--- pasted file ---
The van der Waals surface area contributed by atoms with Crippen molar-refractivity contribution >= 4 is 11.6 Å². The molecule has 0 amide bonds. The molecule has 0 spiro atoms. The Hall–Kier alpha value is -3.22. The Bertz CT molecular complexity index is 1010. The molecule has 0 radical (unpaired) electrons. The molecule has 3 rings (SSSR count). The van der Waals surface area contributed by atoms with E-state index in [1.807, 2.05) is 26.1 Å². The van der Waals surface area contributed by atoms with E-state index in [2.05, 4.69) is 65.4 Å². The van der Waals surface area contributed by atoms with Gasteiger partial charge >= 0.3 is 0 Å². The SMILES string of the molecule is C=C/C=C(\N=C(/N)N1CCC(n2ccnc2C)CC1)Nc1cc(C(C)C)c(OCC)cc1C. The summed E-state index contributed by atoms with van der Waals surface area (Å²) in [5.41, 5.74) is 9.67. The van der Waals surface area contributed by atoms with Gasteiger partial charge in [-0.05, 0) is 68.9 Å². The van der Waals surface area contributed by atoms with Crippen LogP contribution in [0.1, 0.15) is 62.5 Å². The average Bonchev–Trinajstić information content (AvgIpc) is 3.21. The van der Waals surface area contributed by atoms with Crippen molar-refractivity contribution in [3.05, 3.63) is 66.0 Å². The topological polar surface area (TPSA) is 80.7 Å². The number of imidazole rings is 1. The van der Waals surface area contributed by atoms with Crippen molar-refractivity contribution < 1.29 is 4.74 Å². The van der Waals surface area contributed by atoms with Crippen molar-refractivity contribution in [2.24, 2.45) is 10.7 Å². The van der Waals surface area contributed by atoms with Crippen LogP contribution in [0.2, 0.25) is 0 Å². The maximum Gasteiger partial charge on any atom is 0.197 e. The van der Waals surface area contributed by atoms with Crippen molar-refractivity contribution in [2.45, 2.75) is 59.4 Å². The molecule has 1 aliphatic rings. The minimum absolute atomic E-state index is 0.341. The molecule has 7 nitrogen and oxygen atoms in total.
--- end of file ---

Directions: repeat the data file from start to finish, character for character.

The van der Waals surface area contributed by atoms with Crippen molar-refractivity contribution >= 4 is 11.6 Å². The molecule has 0 amide bonds. The molecule has 0 spiro atoms. The Hall–Kier alpha value is -3.22. The Bertz CT molecular complexity index is 1010. The molecule has 0 radical (unpaired) electrons. The molecule has 3 rings (SSSR count). The van der Waals surface area contributed by atoms with E-state index in [1.807, 2.05) is 26.1 Å². The van der Waals surface area contributed by atoms with E-state index in [2.05, 4.69) is 65.4 Å². The van der Waals surface area contributed by atoms with Gasteiger partial charge >= 0.3 is 0 Å². The SMILES string of the molecule is C=C/C=C(\N=C(/N)N1CCC(n2ccnc2C)CC1)Nc1cc(C(C)C)c(OCC)cc1C. The summed E-state index contributed by atoms with van der Waals surface area (Å²) in [5.41, 5.74) is 9.67. The van der Waals surface area contributed by atoms with Gasteiger partial charge in [-0.05, 0) is 68.9 Å². The van der Waals surface area contributed by atoms with Crippen LogP contribution in [0.1, 0.15) is 62.5 Å². The average Bonchev–Trinajstić information content (AvgIpc) is 3.21. The van der Waals surface area contributed by atoms with Crippen molar-refractivity contribution in [3.05, 3.63) is 66.0 Å². The topological polar surface area (TPSA) is 80.7 Å². The number of imidazole rings is 1. The van der Waals surface area contributed by atoms with Crippen molar-refractivity contribution < 1.29 is 4.74 Å². The van der Waals surface area contributed by atoms with Crippen molar-refractivity contribution in [2.24, 2.45) is 10.7 Å². The van der Waals surface area contributed by atoms with Crippen LogP contribution in [0.2, 0.25) is 0 Å². The maximum Gasteiger partial charge on any atom is 0.197 e. The van der Waals surface area contributed by atoms with Crippen molar-refractivity contribution in [2.45, 2.75) is 59.4 Å². The molecule has 1 aliphatic rings. The minimum absolute atomic E-state index is 0.341. The molecule has 7 nitrogen and oxygen atoms in total.